My husband stopped working for YouTube, but I am deeply in debt


    Dear Penny,

    My husband knows I am in debt. He just doesn’t know how bad. He quit his job last year. Now I am the sole breadwinner. He’s using up his savings while trying to become a YouTuber and take care of our child full time.

    I don’t want to tell him how bad it is because I’m embarrassed. I can’t stop spending money. It’s like a mental illness or something. How can i stop it?


    Dear L.,

    It’s hard to imagine who’s dreading the conversation that needs to take place longer: you or your husband.

    Your expenses are a sign of a deeper problem. You don’t want to reveal how much debt you have accumulated because you are deeply ashamed.

    But I suspect your husband knows there is a problem – and he doesn’t want to know how bad it is. His don’t-ask-don’t-tell approach makes it easy for him. He can pretend it’s your problem, not his.

    Before moving on, I want to touch on the mental health element that you touched on.

    I hope you discuss what you are experiencing with your doctor. Obsession to buy is not an official diagnosis, but research suggests that many people spend too much money dealing with negative emotions such as depression and anxiety. Treating underlying disorders could be key to getting your behavior under control.

    Of course, part of me is wondering if your husband is a big part of the underlying problem. I don’t want to be too quick to judge without further details. But I wonder if your current setup is more the product of your family’s childcare or your husband’s desire for internet fame.

    It’s one thing when he’s a devoted homemaker who’s on the side with his YouTube hobby. But if your husband sees himself as a future YouTube star who happens to be watching his child during the day, then of course that is much more problematic. The problems you are facing will be incredibly difficult to solve when everything is about him.

    Really, the details don’t change the fact that you need to inform him of your debt as soon as possible. I fear that given the current path you are on, your finances could soon implode. Once your husband has used up his savings, he becomes even more dependent on you. In the meantime, your overspending is undoubtedly driving up your monthly debt payments. You can only extend one paycheck so far.

    Before telling your husband about this, make sure you know how much you really owe. Do not rely on memory or guesswork. Many people buried in debt dramatically underestimate how much they owe. Take a look at every single credit card and loan statement to find out to the last cent. Quantifying your debt can seem daunting at first if you’ve avoided it. But you may feel better knowing exactly what you are dealing with.

    Next, try attending a meeting or two with anonymous debtors. Many chapters meet online. Just talking and listening to others who are having similar problems can help you feel less alone.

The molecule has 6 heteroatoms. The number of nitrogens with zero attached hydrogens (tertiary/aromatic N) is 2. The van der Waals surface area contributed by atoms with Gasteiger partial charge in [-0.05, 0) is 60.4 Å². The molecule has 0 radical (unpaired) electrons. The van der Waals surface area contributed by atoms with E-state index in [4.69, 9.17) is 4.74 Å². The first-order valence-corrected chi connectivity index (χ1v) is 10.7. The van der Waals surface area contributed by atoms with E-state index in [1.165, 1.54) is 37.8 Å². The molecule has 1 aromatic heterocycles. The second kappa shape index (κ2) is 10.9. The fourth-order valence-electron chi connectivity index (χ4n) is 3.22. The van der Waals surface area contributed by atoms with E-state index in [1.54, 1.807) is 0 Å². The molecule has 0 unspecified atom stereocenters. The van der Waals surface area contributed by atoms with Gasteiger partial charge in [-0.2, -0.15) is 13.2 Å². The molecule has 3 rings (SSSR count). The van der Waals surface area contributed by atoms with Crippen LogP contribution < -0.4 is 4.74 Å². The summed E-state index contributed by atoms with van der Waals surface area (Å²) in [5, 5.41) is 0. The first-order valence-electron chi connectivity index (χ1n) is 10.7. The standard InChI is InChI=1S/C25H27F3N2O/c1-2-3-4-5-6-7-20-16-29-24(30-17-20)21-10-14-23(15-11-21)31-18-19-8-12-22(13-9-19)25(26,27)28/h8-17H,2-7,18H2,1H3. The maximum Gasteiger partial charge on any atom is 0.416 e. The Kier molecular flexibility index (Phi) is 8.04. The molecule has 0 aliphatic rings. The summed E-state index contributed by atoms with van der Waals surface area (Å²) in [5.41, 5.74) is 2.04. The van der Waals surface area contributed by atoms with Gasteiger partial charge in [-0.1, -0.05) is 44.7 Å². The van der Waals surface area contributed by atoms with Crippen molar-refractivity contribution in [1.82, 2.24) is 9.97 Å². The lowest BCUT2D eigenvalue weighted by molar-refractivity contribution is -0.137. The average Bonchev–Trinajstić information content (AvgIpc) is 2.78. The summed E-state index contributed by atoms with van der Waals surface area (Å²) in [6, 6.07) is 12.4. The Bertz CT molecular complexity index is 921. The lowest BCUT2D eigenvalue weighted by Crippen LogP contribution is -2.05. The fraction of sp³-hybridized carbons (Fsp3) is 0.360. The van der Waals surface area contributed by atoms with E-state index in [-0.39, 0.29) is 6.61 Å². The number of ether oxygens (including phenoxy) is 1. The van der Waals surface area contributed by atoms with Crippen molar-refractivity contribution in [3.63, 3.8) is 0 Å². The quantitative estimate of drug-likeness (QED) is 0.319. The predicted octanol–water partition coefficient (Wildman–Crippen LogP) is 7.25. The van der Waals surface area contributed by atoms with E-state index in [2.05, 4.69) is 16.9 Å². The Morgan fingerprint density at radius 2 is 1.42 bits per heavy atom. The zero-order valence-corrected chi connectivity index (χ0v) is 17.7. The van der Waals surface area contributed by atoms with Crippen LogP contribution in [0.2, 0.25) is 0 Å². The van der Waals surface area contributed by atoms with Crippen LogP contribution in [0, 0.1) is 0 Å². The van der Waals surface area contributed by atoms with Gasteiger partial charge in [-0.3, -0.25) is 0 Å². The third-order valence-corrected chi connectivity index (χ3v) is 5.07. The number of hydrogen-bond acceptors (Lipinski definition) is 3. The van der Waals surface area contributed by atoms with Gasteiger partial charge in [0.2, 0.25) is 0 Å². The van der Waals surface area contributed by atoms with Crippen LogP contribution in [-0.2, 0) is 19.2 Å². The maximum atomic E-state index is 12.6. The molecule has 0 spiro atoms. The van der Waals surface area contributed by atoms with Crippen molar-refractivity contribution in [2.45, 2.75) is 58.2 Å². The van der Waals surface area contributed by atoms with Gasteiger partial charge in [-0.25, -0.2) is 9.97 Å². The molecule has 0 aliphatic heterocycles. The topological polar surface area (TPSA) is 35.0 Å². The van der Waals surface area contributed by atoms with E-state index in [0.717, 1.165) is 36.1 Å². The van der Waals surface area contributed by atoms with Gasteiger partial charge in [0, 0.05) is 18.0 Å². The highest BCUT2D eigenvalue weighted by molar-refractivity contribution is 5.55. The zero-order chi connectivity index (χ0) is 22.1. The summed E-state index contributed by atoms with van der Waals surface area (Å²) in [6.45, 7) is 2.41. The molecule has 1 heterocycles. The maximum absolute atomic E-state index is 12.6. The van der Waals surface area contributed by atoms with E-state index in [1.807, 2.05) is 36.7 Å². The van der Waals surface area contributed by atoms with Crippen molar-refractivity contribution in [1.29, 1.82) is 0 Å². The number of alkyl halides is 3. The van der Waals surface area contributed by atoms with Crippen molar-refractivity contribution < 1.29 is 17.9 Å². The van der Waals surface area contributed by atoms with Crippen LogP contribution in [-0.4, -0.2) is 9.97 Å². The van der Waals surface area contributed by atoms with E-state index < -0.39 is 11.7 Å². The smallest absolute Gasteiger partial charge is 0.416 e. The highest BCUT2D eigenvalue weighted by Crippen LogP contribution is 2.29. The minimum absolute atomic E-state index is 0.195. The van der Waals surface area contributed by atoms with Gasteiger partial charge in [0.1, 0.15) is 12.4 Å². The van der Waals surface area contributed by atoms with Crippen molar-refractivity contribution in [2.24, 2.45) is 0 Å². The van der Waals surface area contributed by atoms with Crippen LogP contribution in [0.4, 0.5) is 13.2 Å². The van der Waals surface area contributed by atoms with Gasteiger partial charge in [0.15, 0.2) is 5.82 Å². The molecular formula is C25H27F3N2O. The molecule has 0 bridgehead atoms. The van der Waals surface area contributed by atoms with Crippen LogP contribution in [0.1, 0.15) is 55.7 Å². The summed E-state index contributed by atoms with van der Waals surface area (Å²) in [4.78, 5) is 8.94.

Give your husband some warning that you need to discuss before starting this conversation. Bad news is more palatable when the other person knows you need to discuss something serious. Try something like, “I’m worried about our expenses. After dinner tonight, could you talk about our bills? “

    There is no easy way to bring this conversation up. Be direct and tell him how much debt you have as soon as you can. Have your credit card and credit statements ready. Be prepared for questions about how you spent your money. Expect your husband to be angry at first, especially if you misled him about the amount of your debt.

    A good next step would be for both of you to go to a credit counseling service. Search the Financial Counseling Association of America or the National Foundation for Credit Counseling websites for a nonprofit agency.

    A credit counselor can help you figure out how to deal with your debt. You can often work out a debt management plan. It doesn’t reduce the amount you owe, but it does aggregate your credit card debt into a lower monthly payment. While you may be able to leave one credit card open for emergencies, you will have to close your other accounts, making it harder to overspend.

    Do everything possible to make it harder to spend. Delete shopping apps, log out of your favorite stores’ emails and just keep your debit card in your wallet.

    More importantly, you and your husband schedule some time each week to go over your budget and spend each week. View all credit card and bank statements. Knowing that this check-in is coming up can cut your spending.

    You will find that being the sole breadwinner is not enough. Your husband may need to find a job even if the budget means childcare. This decision must be about the best for your family, not their YouTube channel.

    It will be hard to tell your husband about your debts. But ultimately, I think that when you can no longer carry the weight of this secret, you will feel relieved.

    Robin Hartill is a certified financial planner and senior writer at The Penny Hoarder. Send your tricky money questions to [email protected].


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